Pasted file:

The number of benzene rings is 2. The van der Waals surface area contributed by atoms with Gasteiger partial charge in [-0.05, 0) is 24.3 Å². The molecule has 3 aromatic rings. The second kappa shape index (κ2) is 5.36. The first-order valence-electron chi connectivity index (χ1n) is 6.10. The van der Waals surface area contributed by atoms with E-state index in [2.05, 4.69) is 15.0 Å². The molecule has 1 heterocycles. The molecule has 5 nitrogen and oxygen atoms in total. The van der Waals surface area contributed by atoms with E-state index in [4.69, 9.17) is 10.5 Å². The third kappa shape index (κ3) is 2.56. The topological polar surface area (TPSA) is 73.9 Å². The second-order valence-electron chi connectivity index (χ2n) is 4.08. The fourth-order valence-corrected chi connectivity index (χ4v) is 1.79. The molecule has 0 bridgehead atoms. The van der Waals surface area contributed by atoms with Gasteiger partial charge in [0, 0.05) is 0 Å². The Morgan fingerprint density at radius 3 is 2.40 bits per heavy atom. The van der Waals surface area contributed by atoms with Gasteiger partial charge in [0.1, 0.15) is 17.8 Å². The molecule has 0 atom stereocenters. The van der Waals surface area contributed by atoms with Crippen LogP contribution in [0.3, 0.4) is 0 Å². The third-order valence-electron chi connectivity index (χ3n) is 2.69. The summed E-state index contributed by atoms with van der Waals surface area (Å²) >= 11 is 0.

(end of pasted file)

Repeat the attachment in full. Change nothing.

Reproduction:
The number of benzene rings is 2. The van der Waals surface area contributed by atoms with Gasteiger partial charge in [-0.05, 0) is 24.3 Å². The molecule has 3 aromatic rings. The second kappa shape index (κ2) is 5.36. The first-order valence-electron chi connectivity index (χ1n) is 6.10. The van der Waals surface area contributed by atoms with E-state index in [2.05, 4.69) is 15.0 Å². The molecule has 1 heterocycles. The molecule has 5 nitrogen and oxygen atoms in total. The van der Waals surface area contributed by atoms with E-state index in [4.69, 9.17) is 10.5 Å². The third kappa shape index (κ3) is 2.56. The topological polar surface area (TPSA) is 73.9 Å². The second-order valence-electron chi connectivity index (χ2n) is 4.08. The fourth-order valence-corrected chi connectivity index (χ4v) is 1.79. The molecule has 0 bridgehead atoms. The van der Waals surface area contributed by atoms with Gasteiger partial charge in [0, 0.05) is 0 Å². The Morgan fingerprint density at radius 3 is 2.40 bits per heavy atom. The van der Waals surface area contributed by atoms with Gasteiger partial charge in [0.1, 0.15) is 17.8 Å². The molecule has 0 atom stereocenters. The van der Waals surface area contributed by atoms with Crippen LogP contribution in [0.3, 0.4) is 0 Å². The third-order valence-electron chi connectivity index (χ3n) is 2.69. The summed E-state index contributed by atoms with van der Waals surface area (Å²) >= 11 is 0.